Necrosis and apoptosis are differentiated by their causes, with necrosis being the accidental result of interactions with pathogens and apoptosis being the product of a programmed cell mechanism. These are the two major types of cell death in living, multicellular organisms. Despite this customary dichotomy, research indicates that the distinction between these two types of cell death are not as clear as was once thought.Know More
Necrosis results from the release of toxins from pathogens or other trauma to cells, sufficient to cause cell death. In general this cell death is not a purposeful effect of the pathogen. It is a side effect of its digestive processes. Somewhat confusingly, patches of dead tissue are identified as necroses, even when the cause of the cell death is unknown.
Apoptosis is a vital and regular part of overall organism function and is the programmed death of cells via the cells' own chemical processes. This occurs throughout the body and is necessary to make way for replacement cells as the old ones wear out. It also occurs in response to certain pathogens, particularly viruses, as a cell which destroys itself does not propagate the virus. Apoptosis begins with the destruction of the interior structures of the cell, often followed by a rupture of the membrane and absorption of its constituents by nearby cells. Sometimes, however, as in the outermost layers of the skin, the dead cells do not rupture but stay in place and continue to serve a function after death.Learn more about Cells
The primary differences in the features of plant cells and animal cells are the presence or absence of a cell wall, chloroplasts and centrioles. Plant cells have cell walls and chloroplasts, while animal cells lack such organelles; but instead, they contain centrioles. Additionally, the only plant cells that possess flagella are sex cells, whereas they are more common in a variety of animal cell types.Full Answer >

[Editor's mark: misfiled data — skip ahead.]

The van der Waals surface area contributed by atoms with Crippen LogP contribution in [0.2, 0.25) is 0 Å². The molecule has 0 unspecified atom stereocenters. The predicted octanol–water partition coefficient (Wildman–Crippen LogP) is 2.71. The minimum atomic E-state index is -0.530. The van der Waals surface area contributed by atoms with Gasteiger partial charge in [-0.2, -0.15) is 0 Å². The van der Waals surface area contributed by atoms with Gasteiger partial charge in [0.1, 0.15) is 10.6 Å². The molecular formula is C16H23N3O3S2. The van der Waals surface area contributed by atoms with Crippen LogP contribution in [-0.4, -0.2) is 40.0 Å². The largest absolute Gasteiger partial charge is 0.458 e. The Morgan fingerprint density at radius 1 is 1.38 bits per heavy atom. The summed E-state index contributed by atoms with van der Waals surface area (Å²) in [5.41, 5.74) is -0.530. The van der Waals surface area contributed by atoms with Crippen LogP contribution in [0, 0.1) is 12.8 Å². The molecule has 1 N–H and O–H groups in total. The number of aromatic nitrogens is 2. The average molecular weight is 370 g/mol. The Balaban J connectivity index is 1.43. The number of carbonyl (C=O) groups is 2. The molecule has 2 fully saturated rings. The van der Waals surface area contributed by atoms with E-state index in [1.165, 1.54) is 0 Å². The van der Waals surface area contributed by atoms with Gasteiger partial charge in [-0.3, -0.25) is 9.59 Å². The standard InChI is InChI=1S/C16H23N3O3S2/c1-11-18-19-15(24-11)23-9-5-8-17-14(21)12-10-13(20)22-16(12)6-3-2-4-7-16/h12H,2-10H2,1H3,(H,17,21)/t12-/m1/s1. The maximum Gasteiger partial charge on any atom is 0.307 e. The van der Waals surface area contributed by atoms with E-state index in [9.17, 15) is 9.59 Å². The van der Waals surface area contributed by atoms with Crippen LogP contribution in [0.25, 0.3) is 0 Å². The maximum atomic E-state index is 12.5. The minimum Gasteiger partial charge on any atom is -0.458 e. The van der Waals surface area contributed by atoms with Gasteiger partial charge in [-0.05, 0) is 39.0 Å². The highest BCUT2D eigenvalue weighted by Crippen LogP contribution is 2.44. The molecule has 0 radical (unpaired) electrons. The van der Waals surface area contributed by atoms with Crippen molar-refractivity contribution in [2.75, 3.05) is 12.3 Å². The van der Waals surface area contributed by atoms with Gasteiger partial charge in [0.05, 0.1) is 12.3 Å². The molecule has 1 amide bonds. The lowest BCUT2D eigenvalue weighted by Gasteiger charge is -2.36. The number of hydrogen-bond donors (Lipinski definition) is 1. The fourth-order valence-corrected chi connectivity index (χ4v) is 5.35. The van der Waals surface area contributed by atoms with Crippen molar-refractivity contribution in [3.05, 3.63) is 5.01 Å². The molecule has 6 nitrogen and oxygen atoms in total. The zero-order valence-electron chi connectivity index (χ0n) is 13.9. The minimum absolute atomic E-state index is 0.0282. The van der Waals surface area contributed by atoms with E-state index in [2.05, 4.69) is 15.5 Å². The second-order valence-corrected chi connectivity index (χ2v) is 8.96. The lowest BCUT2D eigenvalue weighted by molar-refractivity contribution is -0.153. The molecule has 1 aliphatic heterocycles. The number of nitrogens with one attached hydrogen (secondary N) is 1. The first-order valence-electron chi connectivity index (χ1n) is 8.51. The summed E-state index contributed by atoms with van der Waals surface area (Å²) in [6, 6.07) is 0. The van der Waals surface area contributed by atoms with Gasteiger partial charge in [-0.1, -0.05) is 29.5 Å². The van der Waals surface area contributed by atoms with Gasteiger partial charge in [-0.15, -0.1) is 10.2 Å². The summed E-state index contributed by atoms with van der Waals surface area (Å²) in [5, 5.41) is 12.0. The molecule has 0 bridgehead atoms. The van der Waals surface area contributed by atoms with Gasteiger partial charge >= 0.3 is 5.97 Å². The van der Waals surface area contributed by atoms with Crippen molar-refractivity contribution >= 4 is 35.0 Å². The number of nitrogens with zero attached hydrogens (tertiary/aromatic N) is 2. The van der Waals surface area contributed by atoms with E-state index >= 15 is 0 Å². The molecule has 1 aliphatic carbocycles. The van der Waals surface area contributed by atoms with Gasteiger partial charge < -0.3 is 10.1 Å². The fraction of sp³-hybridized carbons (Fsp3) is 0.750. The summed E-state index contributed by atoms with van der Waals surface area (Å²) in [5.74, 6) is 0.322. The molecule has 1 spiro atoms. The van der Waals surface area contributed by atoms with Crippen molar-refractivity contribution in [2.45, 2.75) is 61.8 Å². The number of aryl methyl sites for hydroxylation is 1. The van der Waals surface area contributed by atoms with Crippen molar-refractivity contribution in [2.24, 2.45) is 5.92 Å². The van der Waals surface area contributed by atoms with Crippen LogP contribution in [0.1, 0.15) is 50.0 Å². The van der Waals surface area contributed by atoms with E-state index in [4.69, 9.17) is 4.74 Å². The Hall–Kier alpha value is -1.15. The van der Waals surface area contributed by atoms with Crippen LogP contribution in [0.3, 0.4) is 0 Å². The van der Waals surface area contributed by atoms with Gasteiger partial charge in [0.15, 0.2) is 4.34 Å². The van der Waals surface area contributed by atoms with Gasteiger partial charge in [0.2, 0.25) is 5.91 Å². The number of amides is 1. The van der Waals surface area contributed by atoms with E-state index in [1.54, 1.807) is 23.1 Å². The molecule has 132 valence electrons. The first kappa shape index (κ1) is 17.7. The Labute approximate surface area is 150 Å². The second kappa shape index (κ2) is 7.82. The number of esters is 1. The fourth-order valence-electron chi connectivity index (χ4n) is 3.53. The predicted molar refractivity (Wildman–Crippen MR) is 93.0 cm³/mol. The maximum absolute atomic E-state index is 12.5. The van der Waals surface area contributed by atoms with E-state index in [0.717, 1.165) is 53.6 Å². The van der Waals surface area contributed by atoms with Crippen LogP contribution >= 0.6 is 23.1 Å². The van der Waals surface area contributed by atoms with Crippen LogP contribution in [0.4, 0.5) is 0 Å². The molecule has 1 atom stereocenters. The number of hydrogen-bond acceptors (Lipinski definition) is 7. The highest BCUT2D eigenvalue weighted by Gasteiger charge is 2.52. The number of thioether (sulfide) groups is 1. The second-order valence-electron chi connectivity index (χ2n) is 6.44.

There are several key differences between plant and animal cells, such as cell wall structure, presence or absence of plastids, lysosomes and centrioles and shape of vacuoles. These characteristics are the primary and most distinct differences between plant and animal cells. However, they only exist in organisms classified as eukaryotic, and occur primarily in central organelles.Full Answer >
The primary differences between chloroplasts and mitochondria are that chloroplasts contain pigment molecules and thylakoid molecules, while mitochondria have respiratory enzymes that chloroplasts lack. Mitochondria appear in cytoplasm for cells that contain a nucleus, converting nutrients into fuel molecules for cells. Chloroplasts, on the other hand, are the portions of algae and plant cells in which photosynthesis occurs.Full Answer >
Animal and plant cells have differences in size, shape and in the organelles they possess, but also have many similar features. Both plant and animals are eukaryotes with a membrane and nucleus.Full Answer >